build the fence. {before & after}

build the fence. {before & after}

You know the old adage, “Don’t fall in love with potential”?

It’s wrong.

This place is brimming with it. It’s like we’ve unearthed this little gem that is just begging for a little love, a lot of tender nourishing, and loads of new life to be breathed in. As we uncover and weed and tear out overgrown things, we’re opening up new spaces not only from where we can see all around, but can bring in healthy, new plants and rejuvenate this yard.

Yesterday, we showed you the little barn, and started to highlight how that would open up into a garden room and eating area. Since that demo, we’ve started removing the high privacy fence that surrounded the old kennel runs, removing the nails, cutting the boards down to a shorter size, and reattaching them to the bottom fence supports.

Below: Looking from the garden, overgrown as it is, toward the fence that separated the garden from the old kennel runs. So far we’ve found asparagus, raspberry bushes, roses, and iris here. We’ll dig up the iris bulbs to replant in the fall, but we’ve already removed the asparagus, raspberry, and roses that had been too neglected.

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We’ve tried to reuse as many boards and nails as possible to cut down on waste, and boards that have split too badly during removal or are unusable for another project are being burned in our fire pit. The bottoms of the boards are being saved to use on the chicken coop build and maybe a loafing shed for the goats, but we’ll most likely need more wood to finish out those projects. It’s felt really important to both cut down on waste and keep some of the history of this place for our family.

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We’ve worked on the fence for about three days so far, and there is still more to be done. Behind the longest portion of high fence is a pretty big debris pile with lots of overgrown thistle in it; we’re gearing up for that tackle since there might be critters in there – like snakes – about which Hank is none too happy. But, that’s where the coop and loafing shed will be, so it’s gonna happen soon. *scary face*

The boys have worked SO HARD. The week before we moved in, they each got a new pair of Carhartt’s and work gloves, and Ewan got his first pair of little work boots. Since we don’t have a washer and dryer on the premises right now (the boys say we’re hobos), any outside work requires “work clothes” so we can keep the laundry pile down a little. Surprisingly, they’ve loved the work and are so proud of how’s it coming along.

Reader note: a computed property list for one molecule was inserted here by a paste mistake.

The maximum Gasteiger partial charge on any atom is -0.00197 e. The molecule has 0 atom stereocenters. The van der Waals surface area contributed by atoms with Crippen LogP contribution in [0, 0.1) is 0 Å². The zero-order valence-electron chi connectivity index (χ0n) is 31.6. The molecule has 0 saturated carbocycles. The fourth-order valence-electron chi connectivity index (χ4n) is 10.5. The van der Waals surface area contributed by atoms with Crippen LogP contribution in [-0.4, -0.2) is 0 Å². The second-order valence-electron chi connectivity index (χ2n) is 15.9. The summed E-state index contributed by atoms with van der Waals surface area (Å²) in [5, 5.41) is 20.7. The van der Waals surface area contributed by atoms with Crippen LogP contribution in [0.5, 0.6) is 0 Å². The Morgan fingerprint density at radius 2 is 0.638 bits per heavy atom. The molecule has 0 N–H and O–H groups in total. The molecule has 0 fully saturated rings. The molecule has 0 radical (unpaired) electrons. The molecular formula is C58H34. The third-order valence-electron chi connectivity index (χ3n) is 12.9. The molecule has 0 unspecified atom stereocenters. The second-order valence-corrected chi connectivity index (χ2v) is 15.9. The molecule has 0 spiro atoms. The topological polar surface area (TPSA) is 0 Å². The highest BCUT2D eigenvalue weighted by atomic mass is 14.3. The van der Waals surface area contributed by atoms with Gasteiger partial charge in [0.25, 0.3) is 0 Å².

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boys

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Below: Looking toward the west side of the little barn. We removed the overgrown juniper and a couple of tall, thorny bushes (I can’t remember the name of that bush, but I know it comes in a thornless variety, too) so that we can put a second gate over here that will lead through a small vineyard and into the goat pen. Also, we learned pretty quickly to wear long sleeves when cutting out juniper. Holy Moses. Poor Holden woke up with rash from it the next day that we’re still working on, three days later, to go away; it’s almost gone now.

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When we came to the corner post, we had to tear out a tall, overgrown bush on the inside of the fence and accidentally disturbed this little dove.

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She flew off when we got too close, and we had to cut that post down. We tried to save her babies but bobbled one of the eggs and it fell. :(

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Ewan saved the other one and took the nest and egg to the chicken coop, hoping they would feel broody and sit on it.

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It was a little learning curve for us. It didn’t work. When we checked on the small nest in the nesting box the next morning, the egg was gone. We assume the chickens ate it. Bah. Live and learn, I guess. It did give us the opportunity to talk about how eggs can be fertilized or not and how we shouldn’t disturb nests if at all possible, but also a conversation around that we blew it by having to move her nest and she wouldn’t come back anyway.

On a happier note, more friends showed up to help and I learned how to start the chainsaw and USE IT. That’ll make you feel like a freakin’ rockstar. Seriously.

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And also, I started that fire in the fire pit. I’m telling you: I AM A FARMER! Ha.

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Lastly, found treasure.

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We found some lovely pieces of ornamental edging under the mess of the garden. I just love these pieces. Not sure yet how I’ll use them, but they’ll be a pretty little highlight somewhere fun.

And a final before and after (still in progress – I’ve got to come up with a different term).

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comments

Comments (22)

  1. Mary Pantier Jr.

    I think you need a couple of extra pair of hands. Would love to come out and help.

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